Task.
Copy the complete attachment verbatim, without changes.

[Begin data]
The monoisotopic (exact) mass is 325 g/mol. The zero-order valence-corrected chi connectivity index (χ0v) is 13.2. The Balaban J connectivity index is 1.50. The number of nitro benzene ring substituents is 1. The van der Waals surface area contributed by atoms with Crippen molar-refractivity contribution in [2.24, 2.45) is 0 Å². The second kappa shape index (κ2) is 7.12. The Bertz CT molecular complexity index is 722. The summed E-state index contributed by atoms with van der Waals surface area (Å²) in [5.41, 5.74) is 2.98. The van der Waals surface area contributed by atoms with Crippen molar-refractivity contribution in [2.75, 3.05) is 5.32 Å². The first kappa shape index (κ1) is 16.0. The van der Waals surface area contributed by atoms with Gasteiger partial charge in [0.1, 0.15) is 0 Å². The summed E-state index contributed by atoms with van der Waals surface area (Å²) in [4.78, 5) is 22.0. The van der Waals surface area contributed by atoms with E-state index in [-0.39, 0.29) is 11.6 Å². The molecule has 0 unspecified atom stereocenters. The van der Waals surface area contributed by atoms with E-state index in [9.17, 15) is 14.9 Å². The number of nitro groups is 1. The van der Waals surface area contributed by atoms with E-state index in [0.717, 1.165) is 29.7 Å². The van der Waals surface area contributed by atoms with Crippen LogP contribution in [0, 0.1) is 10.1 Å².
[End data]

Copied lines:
The monoisotopic (exact) mass is 325 g/mol. The zero-order valence-corrected chi connectivity index (χ0v) is 13.2. The Balaban J connectivity index is 1.50. The number of nitro benzene ring substituents is 1. The van der Waals surface area contributed by atoms with Crippen molar-refractivity contribution in [2.24, 2.45) is 0 Å². The second kappa shape index (κ2) is 7.12. The Bertz CT molecular complexity index is 722. The summed E-state index contributed by atoms with van der Waals surface area (Å²) in [5.41, 5.74) is 2.98. The van der Waals surface area contributed by atoms with Crippen molar-refractivity contribution in [2.75, 3.05) is 5.32 Å². The first kappa shape index (κ1) is 16.0. The van der Waals surface area contributed by atoms with Gasteiger partial charge in [0.1, 0.15) is 0 Å². The summed E-state index contributed by atoms with van der Waals surface area (Å²) in [4.78, 5) is 22.0. The van der Waals surface area contributed by atoms with E-state index in [-0.39, 0.29) is 11.6 Å². The molecule has 0 unspecified atom stereocenters. The van der Waals surface area contributed by atoms with E-state index in [9.17, 15) is 14.9 Å². The number of nitro groups is 1. The van der Waals surface area contributed by atoms with E-state index in [0.717, 1.165) is 29.7 Å². The van der Waals surface area contributed by atoms with Crippen LogP contribution in [0, 0.1) is 10.1 Å².